Although Ms. Beall had signed Ruttiger's “comp form,” she told Mr. Culbert that Mr. Ruttiger had not reported an on-the-job injury. Ms. Beall also said that her son and a co-owner of A & H, Henry Beall had said Mr. Ruttiger came to work limping that day and that Mr. Ruttiger's immediate supervisor was never told of any injury. Mr. Ruttiger alleged that Texas Mutual Insurance Company (Texas Mutual) denied him timely payment of benefits and necessary medical treatment without a reasonable basis "until finally agreeing to do so, much later in a 'Benefit Dispute Agreement.'" Ruttiger, 265 S.W.3d at 655.  Mr. Ruttiger contended that an unbiased investigation  "would have confirmed" that he sustained his injuries in the workplace and Texas Mutual’s wrongful and unreasonable delay in paying medical and income benefits caused him substantial financial hardship and medical problems. Id. at 655-56. 

Texas Mutual contended that it disputed Mr. Ruttiger’s hernias as not occurring at work, first because his employer said he may have been hurt playing softball, and later because his supervisor said he was trying to “pull the wool over somebody’s eyes,” and Mr. Ruttiger’s  roommate said he was trying to get workers’ compensation to pay for preexisting hernias.   At the second benefit review conference held on his claim, Mr. Ruttiger and Texas Mutual entered into a benefit dispute agreement (BDA). The BDA provided that Mr. Ruttiger sustained a compensable injury on June 21, 2004 and suffered disability from August 23, 2004 to January 2, 2005, but no disability from June 22, 2004 to August 22, 2004.  The BDA did not address surgery.  Four weeks after the BDA was entered into, Mr. Ruttiger’s doctor for the first time under TWCC rules requested preauthorization for surgery.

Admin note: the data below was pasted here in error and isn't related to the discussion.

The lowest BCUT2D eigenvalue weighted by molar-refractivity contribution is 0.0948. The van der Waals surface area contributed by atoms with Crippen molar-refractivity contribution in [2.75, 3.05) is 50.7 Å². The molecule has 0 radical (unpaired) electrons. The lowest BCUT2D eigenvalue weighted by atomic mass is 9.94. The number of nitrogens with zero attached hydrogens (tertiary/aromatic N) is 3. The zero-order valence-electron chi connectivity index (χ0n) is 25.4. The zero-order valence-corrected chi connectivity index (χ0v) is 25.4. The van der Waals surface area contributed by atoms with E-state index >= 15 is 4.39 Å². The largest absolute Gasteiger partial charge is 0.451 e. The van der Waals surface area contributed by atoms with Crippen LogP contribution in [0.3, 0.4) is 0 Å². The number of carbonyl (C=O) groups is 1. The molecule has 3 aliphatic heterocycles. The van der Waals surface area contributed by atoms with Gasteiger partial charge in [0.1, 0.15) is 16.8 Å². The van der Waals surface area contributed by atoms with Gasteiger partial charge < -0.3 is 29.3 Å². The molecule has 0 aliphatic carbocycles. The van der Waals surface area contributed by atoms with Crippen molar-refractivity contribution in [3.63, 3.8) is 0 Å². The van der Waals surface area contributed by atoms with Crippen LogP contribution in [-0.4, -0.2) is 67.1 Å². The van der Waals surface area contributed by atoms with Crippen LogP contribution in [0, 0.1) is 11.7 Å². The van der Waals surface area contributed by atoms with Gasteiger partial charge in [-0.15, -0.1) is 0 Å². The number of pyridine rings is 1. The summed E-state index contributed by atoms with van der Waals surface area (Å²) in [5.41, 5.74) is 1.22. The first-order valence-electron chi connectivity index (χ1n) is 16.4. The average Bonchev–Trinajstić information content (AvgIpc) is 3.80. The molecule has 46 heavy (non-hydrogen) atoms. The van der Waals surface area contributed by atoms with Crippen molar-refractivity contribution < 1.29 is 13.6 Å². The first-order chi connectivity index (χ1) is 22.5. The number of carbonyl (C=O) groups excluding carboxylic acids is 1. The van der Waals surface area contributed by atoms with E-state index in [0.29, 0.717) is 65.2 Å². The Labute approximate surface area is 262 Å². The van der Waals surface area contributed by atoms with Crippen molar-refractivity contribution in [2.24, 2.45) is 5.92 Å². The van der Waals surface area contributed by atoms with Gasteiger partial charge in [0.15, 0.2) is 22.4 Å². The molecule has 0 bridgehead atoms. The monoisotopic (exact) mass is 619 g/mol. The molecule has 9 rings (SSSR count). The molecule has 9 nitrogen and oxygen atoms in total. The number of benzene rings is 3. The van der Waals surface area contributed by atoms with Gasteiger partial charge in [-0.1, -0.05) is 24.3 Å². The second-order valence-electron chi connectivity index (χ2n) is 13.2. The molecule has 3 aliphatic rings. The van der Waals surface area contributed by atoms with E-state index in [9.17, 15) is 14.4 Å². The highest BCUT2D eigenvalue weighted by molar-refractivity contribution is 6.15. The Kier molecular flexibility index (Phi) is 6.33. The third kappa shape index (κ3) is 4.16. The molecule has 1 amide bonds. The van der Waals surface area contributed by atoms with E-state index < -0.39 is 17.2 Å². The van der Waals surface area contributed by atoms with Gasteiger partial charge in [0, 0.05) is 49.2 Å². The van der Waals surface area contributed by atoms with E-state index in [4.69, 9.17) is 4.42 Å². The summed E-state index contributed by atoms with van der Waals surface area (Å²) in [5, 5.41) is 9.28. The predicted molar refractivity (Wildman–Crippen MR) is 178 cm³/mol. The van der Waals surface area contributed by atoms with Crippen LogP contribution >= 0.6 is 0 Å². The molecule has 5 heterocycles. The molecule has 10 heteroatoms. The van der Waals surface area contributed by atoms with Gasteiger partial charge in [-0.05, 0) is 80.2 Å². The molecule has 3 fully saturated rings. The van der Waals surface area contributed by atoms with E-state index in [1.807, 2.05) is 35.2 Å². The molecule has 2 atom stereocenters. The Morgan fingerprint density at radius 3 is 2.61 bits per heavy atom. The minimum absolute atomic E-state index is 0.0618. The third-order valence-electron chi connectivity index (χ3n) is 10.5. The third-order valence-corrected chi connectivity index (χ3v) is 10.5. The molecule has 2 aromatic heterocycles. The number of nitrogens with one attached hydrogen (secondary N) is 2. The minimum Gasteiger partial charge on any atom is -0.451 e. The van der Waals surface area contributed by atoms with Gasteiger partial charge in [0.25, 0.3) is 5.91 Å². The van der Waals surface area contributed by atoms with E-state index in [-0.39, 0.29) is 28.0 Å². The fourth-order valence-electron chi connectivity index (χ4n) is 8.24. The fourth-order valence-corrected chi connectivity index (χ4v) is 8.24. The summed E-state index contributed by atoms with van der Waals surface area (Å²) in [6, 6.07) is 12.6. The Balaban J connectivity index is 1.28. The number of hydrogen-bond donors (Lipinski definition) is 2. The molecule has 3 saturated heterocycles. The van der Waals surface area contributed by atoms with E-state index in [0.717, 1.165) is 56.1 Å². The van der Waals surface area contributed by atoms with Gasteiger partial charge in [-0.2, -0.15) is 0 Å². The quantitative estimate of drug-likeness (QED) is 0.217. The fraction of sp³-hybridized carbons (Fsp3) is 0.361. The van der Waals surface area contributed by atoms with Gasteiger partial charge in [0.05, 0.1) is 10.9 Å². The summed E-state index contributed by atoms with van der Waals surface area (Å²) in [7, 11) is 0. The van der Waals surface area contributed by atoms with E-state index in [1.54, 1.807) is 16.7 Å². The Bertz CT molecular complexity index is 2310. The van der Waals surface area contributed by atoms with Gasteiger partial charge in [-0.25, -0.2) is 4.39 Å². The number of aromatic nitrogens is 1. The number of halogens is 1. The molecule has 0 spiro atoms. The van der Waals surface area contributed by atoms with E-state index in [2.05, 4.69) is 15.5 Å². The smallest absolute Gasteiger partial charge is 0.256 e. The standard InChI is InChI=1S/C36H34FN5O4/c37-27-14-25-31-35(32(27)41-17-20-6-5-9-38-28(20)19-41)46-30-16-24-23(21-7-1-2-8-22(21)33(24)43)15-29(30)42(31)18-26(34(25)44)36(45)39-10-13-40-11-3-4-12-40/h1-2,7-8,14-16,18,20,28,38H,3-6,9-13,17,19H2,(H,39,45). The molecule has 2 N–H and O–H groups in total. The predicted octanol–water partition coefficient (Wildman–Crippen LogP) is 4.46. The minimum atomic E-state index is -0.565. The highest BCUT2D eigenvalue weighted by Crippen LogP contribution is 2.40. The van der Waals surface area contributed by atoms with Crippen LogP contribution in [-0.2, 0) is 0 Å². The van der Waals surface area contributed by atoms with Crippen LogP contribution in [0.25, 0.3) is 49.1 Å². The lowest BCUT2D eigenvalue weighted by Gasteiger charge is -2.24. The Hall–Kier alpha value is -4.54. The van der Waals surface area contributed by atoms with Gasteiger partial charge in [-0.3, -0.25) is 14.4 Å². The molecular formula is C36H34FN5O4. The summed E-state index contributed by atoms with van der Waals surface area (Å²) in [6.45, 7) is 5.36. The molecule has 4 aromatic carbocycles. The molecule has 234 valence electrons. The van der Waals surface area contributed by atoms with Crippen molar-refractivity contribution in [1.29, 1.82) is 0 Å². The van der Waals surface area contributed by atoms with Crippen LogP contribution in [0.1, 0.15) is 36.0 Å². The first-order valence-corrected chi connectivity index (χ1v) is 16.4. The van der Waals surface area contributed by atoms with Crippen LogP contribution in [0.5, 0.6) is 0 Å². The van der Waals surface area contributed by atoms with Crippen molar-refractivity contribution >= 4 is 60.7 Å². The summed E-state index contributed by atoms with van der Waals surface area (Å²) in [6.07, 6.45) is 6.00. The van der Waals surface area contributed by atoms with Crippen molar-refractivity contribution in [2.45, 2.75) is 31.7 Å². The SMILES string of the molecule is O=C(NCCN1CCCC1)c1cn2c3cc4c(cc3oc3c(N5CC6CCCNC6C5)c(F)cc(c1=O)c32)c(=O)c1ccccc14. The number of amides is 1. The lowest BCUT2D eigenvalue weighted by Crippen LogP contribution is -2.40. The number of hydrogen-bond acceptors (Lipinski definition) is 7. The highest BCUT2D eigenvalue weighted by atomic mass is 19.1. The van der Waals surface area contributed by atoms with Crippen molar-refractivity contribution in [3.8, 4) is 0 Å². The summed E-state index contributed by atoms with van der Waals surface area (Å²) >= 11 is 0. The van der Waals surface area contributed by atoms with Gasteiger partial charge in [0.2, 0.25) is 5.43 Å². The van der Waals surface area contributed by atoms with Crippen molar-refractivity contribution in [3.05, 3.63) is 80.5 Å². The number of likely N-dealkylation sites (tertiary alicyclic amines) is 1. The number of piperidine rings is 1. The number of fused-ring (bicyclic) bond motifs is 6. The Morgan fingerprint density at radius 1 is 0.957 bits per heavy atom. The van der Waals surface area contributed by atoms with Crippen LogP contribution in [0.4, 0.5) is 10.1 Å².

At the end of the trial, the jury found that Texas Mutual acted in bad faith, engaged in unfair and deceptive acts or practices, and engaged in these acts and practices knowingly. Id. The jury awarded Mr. Ruttiger $ 37,500.00 for past physical pain and suffering, $ 5,000.00 for future physical pain and suffering, $ 11,500.00 for past damage to credit reputation, $ 5,000.00 for future damage to credit reputation, $ 4,500.00 for past physical impairment, $ 100,000.00 for past mental anguish, and $ 20,000.00 in additional damages based on its finding that Texas Mutual’s conduct was committed  knowingly. Id.  The trial court rendered judgment in Mr. Ruttiger's favor for $ 163,500.00 in actual damages and $ 20,000.00. Id.